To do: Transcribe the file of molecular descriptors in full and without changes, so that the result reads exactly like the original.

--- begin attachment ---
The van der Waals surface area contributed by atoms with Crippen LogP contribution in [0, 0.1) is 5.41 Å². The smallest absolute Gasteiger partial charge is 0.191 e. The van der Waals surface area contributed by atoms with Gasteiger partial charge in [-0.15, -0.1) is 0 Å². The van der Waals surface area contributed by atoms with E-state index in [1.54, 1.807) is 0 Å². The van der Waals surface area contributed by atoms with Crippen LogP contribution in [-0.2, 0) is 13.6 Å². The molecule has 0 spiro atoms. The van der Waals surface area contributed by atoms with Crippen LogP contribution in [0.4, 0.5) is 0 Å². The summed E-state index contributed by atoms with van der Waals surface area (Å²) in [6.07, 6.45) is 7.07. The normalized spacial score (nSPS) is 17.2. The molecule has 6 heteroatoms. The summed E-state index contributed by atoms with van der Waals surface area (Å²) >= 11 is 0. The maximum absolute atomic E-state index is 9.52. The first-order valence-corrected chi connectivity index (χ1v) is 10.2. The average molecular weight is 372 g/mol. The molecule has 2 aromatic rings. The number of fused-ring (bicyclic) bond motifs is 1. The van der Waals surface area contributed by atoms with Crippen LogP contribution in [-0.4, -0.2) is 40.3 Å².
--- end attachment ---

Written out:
The van der Waals surface area contributed by atoms with Crippen LogP contribution in [0, 0.1) is 5.41 Å². The smallest absolute Gasteiger partial charge is 0.191 e. The van der Waals surface area contributed by atoms with Gasteiger partial charge in [-0.15, -0.1) is 0 Å². The van der Waals surface area contributed by atoms with E-state index in [1.54, 1.807) is 0 Å². The van der Waals surface area contributed by atoms with Crippen LogP contribution in [-0.2, 0) is 13.6 Å². The molecule has 0 spiro atoms. The van der Waals surface area contributed by atoms with Crippen LogP contribution in [0.4, 0.5) is 0 Å². The summed E-state index contributed by atoms with van der Waals surface area (Å²) in [6.07, 6.45) is 7.07. The normalized spacial score (nSPS) is 17.2. The molecule has 6 heteroatoms. The summed E-state index contributed by atoms with van der Waals surface area (Å²) >= 11 is 0. The maximum absolute atomic E-state index is 9.52. The first-order valence-corrected chi connectivity index (χ1v) is 10.2. The average molecular weight is 372 g/mol. The molecule has 2 aromatic rings. The number of fused-ring (bicyclic) bond motifs is 1. The van der Waals surface area contributed by atoms with Crippen LogP contribution in [-0.4, -0.2) is 40.3 Å².